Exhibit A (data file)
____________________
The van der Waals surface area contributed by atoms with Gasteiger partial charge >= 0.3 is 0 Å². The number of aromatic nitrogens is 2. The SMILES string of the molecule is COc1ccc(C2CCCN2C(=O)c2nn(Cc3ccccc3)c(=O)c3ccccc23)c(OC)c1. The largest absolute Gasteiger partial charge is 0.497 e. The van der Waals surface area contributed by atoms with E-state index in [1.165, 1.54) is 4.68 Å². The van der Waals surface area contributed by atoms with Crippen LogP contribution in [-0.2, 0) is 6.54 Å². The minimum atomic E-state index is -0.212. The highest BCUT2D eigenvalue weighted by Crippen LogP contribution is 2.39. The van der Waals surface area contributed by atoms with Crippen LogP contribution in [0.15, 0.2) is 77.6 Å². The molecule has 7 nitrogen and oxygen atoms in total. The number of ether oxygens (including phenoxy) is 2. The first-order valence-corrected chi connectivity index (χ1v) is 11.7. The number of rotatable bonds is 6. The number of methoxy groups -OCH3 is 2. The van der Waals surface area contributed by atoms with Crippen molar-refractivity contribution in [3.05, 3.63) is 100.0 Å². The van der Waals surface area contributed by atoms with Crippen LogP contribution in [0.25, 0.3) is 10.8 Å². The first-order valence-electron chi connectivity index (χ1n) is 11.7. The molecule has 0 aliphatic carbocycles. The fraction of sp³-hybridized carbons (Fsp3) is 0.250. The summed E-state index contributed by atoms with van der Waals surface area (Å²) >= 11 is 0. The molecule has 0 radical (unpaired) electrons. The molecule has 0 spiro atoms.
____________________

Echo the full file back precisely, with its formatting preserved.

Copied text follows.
The van der Waals surface area contributed by atoms with Gasteiger partial charge >= 0.3 is 0 Å². The number of aromatic nitrogens is 2. The SMILES string of the molecule is COc1ccc(C2CCCN2C(=O)c2nn(Cc3ccccc3)c(=O)c3ccccc23)c(OC)c1. The largest absolute Gasteiger partial charge is 0.497 e. The van der Waals surface area contributed by atoms with E-state index in [1.165, 1.54) is 4.68 Å². The van der Waals surface area contributed by atoms with Crippen LogP contribution in [-0.2, 0) is 6.54 Å². The minimum atomic E-state index is -0.212. The highest BCUT2D eigenvalue weighted by Crippen LogP contribution is 2.39. The van der Waals surface area contributed by atoms with Crippen LogP contribution in [0.15, 0.2) is 77.6 Å². The molecule has 7 nitrogen and oxygen atoms in total. The number of ether oxygens (including phenoxy) is 2. The first-order valence-corrected chi connectivity index (χ1v) is 11.7. The number of rotatable bonds is 6. The number of methoxy groups -OCH3 is 2. The van der Waals surface area contributed by atoms with Crippen molar-refractivity contribution in [3.05, 3.63) is 100.0 Å². The van der Waals surface area contributed by atoms with Crippen LogP contribution in [0.25, 0.3) is 10.8 Å². The first-order valence-electron chi connectivity index (χ1n) is 11.7. The molecule has 0 aliphatic carbocycles. The fraction of sp³-hybridized carbons (Fsp3) is 0.250. The summed E-state index contributed by atoms with van der Waals surface area (Å²) >= 11 is 0. The molecule has 0 radical (unpaired) electrons. The molecule has 0 spiro atoms.